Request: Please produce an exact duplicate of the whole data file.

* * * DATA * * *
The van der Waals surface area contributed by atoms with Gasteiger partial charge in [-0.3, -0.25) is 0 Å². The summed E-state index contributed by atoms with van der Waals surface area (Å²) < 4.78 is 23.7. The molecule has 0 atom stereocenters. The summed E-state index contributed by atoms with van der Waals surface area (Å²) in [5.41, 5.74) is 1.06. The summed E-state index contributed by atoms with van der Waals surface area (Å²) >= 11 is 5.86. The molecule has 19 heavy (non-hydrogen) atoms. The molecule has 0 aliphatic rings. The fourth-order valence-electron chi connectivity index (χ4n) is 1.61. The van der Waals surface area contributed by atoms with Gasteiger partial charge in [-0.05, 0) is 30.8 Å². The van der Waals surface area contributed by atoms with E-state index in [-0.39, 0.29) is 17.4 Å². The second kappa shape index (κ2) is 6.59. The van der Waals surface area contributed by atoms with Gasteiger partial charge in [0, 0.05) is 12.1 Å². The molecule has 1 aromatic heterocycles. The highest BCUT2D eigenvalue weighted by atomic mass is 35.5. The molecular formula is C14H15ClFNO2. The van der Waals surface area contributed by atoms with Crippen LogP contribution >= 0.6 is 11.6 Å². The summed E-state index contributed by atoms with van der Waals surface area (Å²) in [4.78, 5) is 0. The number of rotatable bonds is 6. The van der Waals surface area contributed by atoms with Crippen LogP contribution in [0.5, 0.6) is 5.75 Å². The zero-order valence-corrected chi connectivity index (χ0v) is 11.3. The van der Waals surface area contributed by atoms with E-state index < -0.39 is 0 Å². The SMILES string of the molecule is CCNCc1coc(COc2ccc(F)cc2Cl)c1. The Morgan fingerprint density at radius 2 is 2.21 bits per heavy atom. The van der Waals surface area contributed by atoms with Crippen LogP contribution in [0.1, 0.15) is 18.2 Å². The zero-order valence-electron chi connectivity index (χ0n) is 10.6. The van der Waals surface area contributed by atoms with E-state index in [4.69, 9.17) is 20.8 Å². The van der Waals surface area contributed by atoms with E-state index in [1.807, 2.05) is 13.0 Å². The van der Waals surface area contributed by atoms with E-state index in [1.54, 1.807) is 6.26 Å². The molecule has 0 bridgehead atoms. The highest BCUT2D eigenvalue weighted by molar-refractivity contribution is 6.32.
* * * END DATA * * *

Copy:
The van der Waals surface area contributed by atoms with Gasteiger partial charge in [-0.3, -0.25) is 0 Å². The summed E-state index contributed by atoms with van der Waals surface area (Å²) < 4.78 is 23.7. The molecule has 0 atom stereocenters. The summed E-state index contributed by atoms with van der Waals surface area (Å²) in [5.41, 5.74) is 1.06. The summed E-state index contributed by atoms with van der Waals surface area (Å²) >= 11 is 5.86. The molecule has 19 heavy (non-hydrogen) atoms. The molecule has 0 aliphatic rings. The fourth-order valence-electron chi connectivity index (χ4n) is 1.61. The van der Waals surface area contributed by atoms with Gasteiger partial charge in [-0.05, 0) is 30.8 Å². The van der Waals surface area contributed by atoms with E-state index in [-0.39, 0.29) is 17.4 Å². The second kappa shape index (κ2) is 6.59. The van der Waals surface area contributed by atoms with Gasteiger partial charge in [0, 0.05) is 12.1 Å². The molecule has 1 aromatic heterocycles. The highest BCUT2D eigenvalue weighted by atomic mass is 35.5. The molecular formula is C14H15ClFNO2. The van der Waals surface area contributed by atoms with Crippen LogP contribution >= 0.6 is 11.6 Å². The summed E-state index contributed by atoms with van der Waals surface area (Å²) in [4.78, 5) is 0. The number of rotatable bonds is 6. The van der Waals surface area contributed by atoms with Crippen LogP contribution in [0.5, 0.6) is 5.75 Å². The zero-order valence-corrected chi connectivity index (χ0v) is 11.3. The van der Waals surface area contributed by atoms with E-state index < -0.39 is 0 Å². The SMILES string of the molecule is CCNCc1coc(COc2ccc(F)cc2Cl)c1. The Morgan fingerprint density at radius 2 is 2.21 bits per heavy atom. The van der Waals surface area contributed by atoms with Crippen LogP contribution in [0.1, 0.15) is 18.2 Å². The zero-order valence-electron chi connectivity index (χ0n) is 10.6. The van der Waals surface area contributed by atoms with E-state index in [4.69, 9.17) is 20.8 Å². The van der Waals surface area contributed by atoms with E-state index in [1.807, 2.05) is 13.0 Å². The van der Waals surface area contributed by atoms with E-state index in [1.54, 1.807) is 6.26 Å². The molecule has 0 bridgehead atoms. The highest BCUT2D eigenvalue weighted by molar-refractivity contribution is 6.32.